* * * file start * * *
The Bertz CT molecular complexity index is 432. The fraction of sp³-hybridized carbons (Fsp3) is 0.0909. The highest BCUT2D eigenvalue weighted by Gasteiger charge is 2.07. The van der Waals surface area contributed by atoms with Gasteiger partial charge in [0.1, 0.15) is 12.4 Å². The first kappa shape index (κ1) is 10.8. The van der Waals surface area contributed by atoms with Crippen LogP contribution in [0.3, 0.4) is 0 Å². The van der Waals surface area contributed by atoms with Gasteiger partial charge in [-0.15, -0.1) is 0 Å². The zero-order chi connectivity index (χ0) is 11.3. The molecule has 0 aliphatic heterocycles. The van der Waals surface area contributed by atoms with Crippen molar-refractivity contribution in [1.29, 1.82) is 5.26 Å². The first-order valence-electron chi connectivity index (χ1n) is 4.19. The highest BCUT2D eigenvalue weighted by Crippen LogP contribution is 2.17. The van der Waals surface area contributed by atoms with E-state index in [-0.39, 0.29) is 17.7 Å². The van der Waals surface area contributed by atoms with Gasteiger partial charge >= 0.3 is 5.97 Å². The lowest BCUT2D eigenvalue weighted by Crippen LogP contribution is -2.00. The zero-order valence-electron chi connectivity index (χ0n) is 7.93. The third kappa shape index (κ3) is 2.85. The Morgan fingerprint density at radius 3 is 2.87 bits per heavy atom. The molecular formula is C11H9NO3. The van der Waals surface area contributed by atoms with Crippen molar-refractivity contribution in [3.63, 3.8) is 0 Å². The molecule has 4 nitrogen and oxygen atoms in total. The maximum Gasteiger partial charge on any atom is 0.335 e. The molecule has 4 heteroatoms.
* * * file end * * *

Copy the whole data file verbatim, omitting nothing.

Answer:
The Bertz CT molecular complexity index is 432. The fraction of sp³-hybridized carbons (Fsp3) is 0.0909. The highest BCUT2D eigenvalue weighted by Gasteiger charge is 2.07. The van der Waals surface area contributed by atoms with Gasteiger partial charge in [0.1, 0.15) is 12.4 Å². The first kappa shape index (κ1) is 10.8. The van der Waals surface area contributed by atoms with Crippen LogP contribution in [0.3, 0.4) is 0 Å². The van der Waals surface area contributed by atoms with Gasteiger partial charge in [-0.15, -0.1) is 0 Å². The zero-order chi connectivity index (χ0) is 11.3. The molecule has 0 aliphatic heterocycles. The van der Waals surface area contributed by atoms with Crippen molar-refractivity contribution in [1.29, 1.82) is 5.26 Å². The first-order valence-electron chi connectivity index (χ1n) is 4.19. The highest BCUT2D eigenvalue weighted by Crippen LogP contribution is 2.17. The van der Waals surface area contributed by atoms with E-state index in [-0.39, 0.29) is 17.7 Å². The van der Waals surface area contributed by atoms with Gasteiger partial charge >= 0.3 is 5.97 Å². The lowest BCUT2D eigenvalue weighted by Crippen LogP contribution is -2.00. The zero-order valence-electron chi connectivity index (χ0n) is 7.93. The third kappa shape index (κ3) is 2.85. The Morgan fingerprint density at radius 3 is 2.87 bits per heavy atom. The molecular formula is C11H9NO3. The van der Waals surface area contributed by atoms with Crippen molar-refractivity contribution in [3.63, 3.8) is 0 Å². The molecule has 4 nitrogen and oxygen atoms in total. The maximum Gasteiger partial charge on any atom is 0.335 e. The molecule has 4 heteroatoms.